Bushfire recovery funding of $1.5 million has been made available for on-ground assessments and feral animal controls in South Australia.
Satellite mapping to identify fire impacts and guide recovery work in fire-affected areas of South Australia is being funded with the support of the Australian Government’s Wildlife and Habitat Recovery package.
It will also fund detailed on-ground assessments and feral animal controls.
The Wildlife and Threatened Species Bushfire Recovery Expert Panel has endorsed South Australia’s recovery priorities and the Australian Government is delivering financial support for urgent interventions on Kangaroo Island and other fire-affected areas that include:
- The identification and support of surviving populations of small mammals, birds, bats, plants, reptiles and invertebrates.
- The deployment of multi-disciplinary teams to assess habitat suitability for those areas untouched by fires.
- Feral predator controls.
- Emergency salvage of at-risk species.
- Collaboration with local community groups to carry out rapid on-ground assessments of the affected areas, ensuring the protection of unburnt refuges.
- Direct support for injured and distressed wildlife.
- Support for the creation of animal shelters.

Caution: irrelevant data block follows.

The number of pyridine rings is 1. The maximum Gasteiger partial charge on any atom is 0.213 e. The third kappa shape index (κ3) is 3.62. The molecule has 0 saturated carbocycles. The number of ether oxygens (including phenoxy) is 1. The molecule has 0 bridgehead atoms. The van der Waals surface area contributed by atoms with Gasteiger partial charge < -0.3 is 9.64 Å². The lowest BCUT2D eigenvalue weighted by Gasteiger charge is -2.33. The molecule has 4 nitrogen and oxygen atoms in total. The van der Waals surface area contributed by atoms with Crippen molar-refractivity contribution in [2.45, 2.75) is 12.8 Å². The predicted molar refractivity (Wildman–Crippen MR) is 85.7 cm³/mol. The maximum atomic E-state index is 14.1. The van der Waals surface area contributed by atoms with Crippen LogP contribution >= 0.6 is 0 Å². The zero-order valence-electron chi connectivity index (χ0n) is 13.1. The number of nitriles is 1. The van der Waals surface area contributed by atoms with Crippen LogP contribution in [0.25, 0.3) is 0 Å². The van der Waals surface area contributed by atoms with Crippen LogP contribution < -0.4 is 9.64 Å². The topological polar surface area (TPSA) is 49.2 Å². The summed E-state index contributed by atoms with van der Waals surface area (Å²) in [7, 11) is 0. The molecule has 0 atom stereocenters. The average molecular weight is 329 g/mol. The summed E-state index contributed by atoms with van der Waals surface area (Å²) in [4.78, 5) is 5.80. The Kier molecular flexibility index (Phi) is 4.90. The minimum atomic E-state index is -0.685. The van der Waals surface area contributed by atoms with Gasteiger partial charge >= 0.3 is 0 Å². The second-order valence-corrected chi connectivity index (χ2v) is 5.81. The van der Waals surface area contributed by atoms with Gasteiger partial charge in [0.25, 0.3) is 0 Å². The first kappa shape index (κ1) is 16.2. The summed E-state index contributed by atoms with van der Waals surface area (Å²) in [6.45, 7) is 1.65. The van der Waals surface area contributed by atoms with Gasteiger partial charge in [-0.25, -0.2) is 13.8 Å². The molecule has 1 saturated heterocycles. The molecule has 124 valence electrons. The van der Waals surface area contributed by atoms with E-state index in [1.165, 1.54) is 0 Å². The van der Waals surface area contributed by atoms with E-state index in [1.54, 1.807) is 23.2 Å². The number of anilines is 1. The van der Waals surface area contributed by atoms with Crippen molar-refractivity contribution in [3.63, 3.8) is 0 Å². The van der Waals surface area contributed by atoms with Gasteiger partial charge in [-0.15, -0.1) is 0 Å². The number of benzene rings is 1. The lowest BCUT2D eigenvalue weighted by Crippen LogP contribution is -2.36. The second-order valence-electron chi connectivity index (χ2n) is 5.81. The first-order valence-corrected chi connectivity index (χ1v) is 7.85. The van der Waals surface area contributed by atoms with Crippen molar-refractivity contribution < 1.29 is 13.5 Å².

Funding of $1.5 million from the $50 million national recovery package is on top of $1 million already contributed to the Adelaide Zoo and support through local natural resource managers for pest and weed control.
The funding will help with the recovery of wildlife and habitat in local bushfire-affected areas, particularly around Cudlee Creek and on Kangaroo Island. The fires destroyed a large amount of natural environment and caused significant wildlife losses.
The South Australian Government has prioritised wildlife and habitat recovery and is working with all levels of government and other organisations to coordinate help.
The Expert Panel has highlighted the critical plight of several species, including the Kangaroo Island dunnart.
Kangaroo Island dunnarts were already considered endangered before the bushfires, and with 95 per cent of their habitat burnt, they have now been ranked on a national list as the top priority mammal for urgent management intervention.
Other species identified as requiring urgent support include the Kangaroo Island echidna, Kangaroo Island glossy black-cockatoo, little pygmy possum and Kangaroo Island narrow-leaved mallee.
For more information visit www.parks.sa.gov.au/bushfire-recovery
The National Parks and Wildlife Service SA has joined forces with Nature Foundation SA to launch a special fund to re-establish habitat for wildlife in the state’s bushfire-ravaged regions. Donate by visiting the Nature Foundation website.